Fittingly, the last word on liberated fashion at Cannes comes from a woman who literally embodied protest in 1970s: Jane Fonda, who recently turned 80. The actress had a very glitzy week at the movie competition on the Riviera this year, with her clothes, her words and her actions. As Vanity Fair put it, Fonda is having “an exceptionally fashionable Cannes.” She rocked a long beaded Valentino with a duster coat one night and then did a quick change to flash a diamond-belted custom Alberta Ferretti suit – in that symbolic white – for a Trophée Chopard event.

She was clear about her loyalties and priorities as she arrived in the French city wearing jeans and a Times Up T-shirt. The forthright celebrity also recently made waves on the promo tour for her new gal-pal rom-com Book Club, which is about the importance of friendship and sex in mature women’s lives. She candidly declared that while to each her own, she herself no longer has sex, with the no-bones statement: “I’ve closed up shop down there.”

Helen Mirren, another thespian noted for her timeless beauty and fashion sense, as well as her no-bullshit attitude, also made a splash on the Mediterranean. She lost a shoe (the theme continues) when she fell – as she put it “ass over tits” – to face-plant on the red carpet. She went on to make fun of both herself and the hoopla and to praise stunt actors. She also revealed that once when “very drunk” she got a tattoo, which itself has a lovely back story, applicable to the theme at play at Cannes. The intertwined VVs on her hand, done with a safety pin, to symbolize “equal and opposite,” or the idea that people can be very different from you but have the same value as yourself. The racy-but-poignant admission took place at a L’Oréal Worth It event: like Fonda, the 72-year-old is one of the beauty megabrand’s ambassadors; L’Oréal is also an official sponsor of the Cannes Film Festival.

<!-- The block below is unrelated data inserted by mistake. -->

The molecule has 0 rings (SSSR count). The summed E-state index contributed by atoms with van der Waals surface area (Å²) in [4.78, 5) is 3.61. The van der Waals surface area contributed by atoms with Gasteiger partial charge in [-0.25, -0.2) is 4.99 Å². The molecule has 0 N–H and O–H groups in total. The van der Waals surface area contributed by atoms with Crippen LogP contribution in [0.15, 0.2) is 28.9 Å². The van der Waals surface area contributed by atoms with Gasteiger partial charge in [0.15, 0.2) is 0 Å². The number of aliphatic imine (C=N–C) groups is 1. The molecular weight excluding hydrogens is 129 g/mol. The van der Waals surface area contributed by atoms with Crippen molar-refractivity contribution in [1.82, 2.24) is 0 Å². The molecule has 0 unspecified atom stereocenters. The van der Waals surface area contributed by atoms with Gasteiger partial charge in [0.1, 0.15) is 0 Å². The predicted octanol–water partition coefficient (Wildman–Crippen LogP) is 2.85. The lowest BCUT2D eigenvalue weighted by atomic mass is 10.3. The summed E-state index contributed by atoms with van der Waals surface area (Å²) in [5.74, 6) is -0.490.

16 international black female actors stand arms linked in protest of the lack of diversity in the Cannes Film Festival.
Photo: John Phillips/Getty Images

But the most powerful moments were silent ones. Such as the red-carpet protest by 16 international black female actors, which highlighted the lack of diversity in French film. It was led by 43-year-old Senegalese actress Aïssa Maïga and 58-year-old Burundian singer Khadja Nin, who is a judge on this year’s jury.

Another was a

A diverse group of 82 actresses stand on the steps of the Palais des Festivals to signify the challenges women face in the industry.
Photo: Loic Venace/Getty Images

The number was deliberate, as only 82 female directors have been invited to show their films over the festival’s 71 years. That compares to 1,645 male directors. After the demonstration, Blanchett and Agnès Varda, the diminutive, witty 90-year-old Belgian director read a message calling for inclusion, better working conditions and equal pay for women around the world.

In response, the festival executive did sign a diversity commitment specifying transparency around film selection and improved representation of women on the Cannes board.

It seems the mature female stars of Hollywood have learned to use the power of their voices and unique platforms, both on and off the screen. And their acts of protest – small and large, loud and silent – are fuelling a larger movement by women and for women the world over.